Monday, June 15, 2015

Prince Lestat - by Anne Rice

My rating:

As a disclaimer to this review I love the first books of the Vampire Chronicles, in particular the first five, so I was eager to revisit these character's in Anne Rice's new book.

In Prince Lestat, the vampire world has grown enormously but is also more connected than ever thanks to new technologies. Benji Mahmoud is broadcasting his radio show to vampires across the globe, urging them to band together as one united tribe. He believes this is more important than ever as the vampires seek to combat an enemy initially known only as the Voice. This Voice is urging vampires, especially elders, to destroy each other. Of course, who does every turn to for leadership? Lestat. Who has until this point been (very characteristically) sulking in a self-imposed exile.

Anne Rice brings back all our favorite vampires, giving most of the big players their own POV chapters. The alternation between points of view gives us a nonlinear narration of not only the current crisis but the backstories of what these characters have been up to since they last appeared in the Vampire Chronicles. At different points throughout the novel, the elders begin to realize that the Voice is in fact Amel - the spirit that possessed Akasha and became the Sacred Core keeping vampires alive.

Once this is established, Anne Rice paints a beautiful, luscious picture of stylish vampires not doing a whole lot to solve their problems. Don't get me wrong, I loved the descriptions of lavish clothing and long conversations about everything that has happened to them. I still would have liked a bit more action in terms of plot. Of course Lestat is known for taking his time to mope a bit before acting, but in this book all the vampires follow this pattern. I'm also not really sure about why Rose and Viktor, the two humans in the novel, are there. Viktor is interesting, scientifically, but doesn't do much other than inspire everyone with how perfect he is. Rose isn't even that interesting since she is portrayed as this extremely delicate and fragile young girl then woman who constantly needs to be saved.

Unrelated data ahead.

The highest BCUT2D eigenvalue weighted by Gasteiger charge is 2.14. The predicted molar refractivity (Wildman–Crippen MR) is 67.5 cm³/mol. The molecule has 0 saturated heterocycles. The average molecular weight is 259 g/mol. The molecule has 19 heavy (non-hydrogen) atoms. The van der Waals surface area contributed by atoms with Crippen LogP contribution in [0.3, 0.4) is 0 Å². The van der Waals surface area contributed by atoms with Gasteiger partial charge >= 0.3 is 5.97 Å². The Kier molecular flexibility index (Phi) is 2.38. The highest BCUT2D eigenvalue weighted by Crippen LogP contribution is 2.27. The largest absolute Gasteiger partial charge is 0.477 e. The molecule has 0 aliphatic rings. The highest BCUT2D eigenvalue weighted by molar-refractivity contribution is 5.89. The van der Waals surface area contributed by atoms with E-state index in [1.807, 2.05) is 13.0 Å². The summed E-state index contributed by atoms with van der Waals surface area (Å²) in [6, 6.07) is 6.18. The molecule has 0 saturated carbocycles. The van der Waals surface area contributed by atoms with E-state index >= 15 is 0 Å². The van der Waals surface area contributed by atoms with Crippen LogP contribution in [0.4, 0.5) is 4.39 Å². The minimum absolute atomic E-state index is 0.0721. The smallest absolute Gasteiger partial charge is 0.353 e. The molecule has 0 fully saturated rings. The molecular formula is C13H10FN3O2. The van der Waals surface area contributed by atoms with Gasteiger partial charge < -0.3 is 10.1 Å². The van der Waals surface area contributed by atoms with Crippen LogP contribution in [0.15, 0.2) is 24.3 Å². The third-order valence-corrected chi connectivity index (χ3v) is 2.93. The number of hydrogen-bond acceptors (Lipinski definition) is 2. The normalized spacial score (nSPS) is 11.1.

Even with those complaints, I would still recommend this book so don't let me dissuade you if you are considering it. Despite the lack of action, the characters were just as great as I remembered. I felt like Anne Rice really brought back the essence of these vampires from her earlier novels. Prince Lestat fits in nicely with the initial Vampire Chronicles before Anne Rice branched off into witches and whatever else happened in the books that I could never bring myself to finish. This novel makes me want to read the first five books again then skip right to Prince Lestat and pretend that everything in between doesn't exist.

This is my second book for the summer reading challenge at and is going to take care of the NYT Bestseller challenge.

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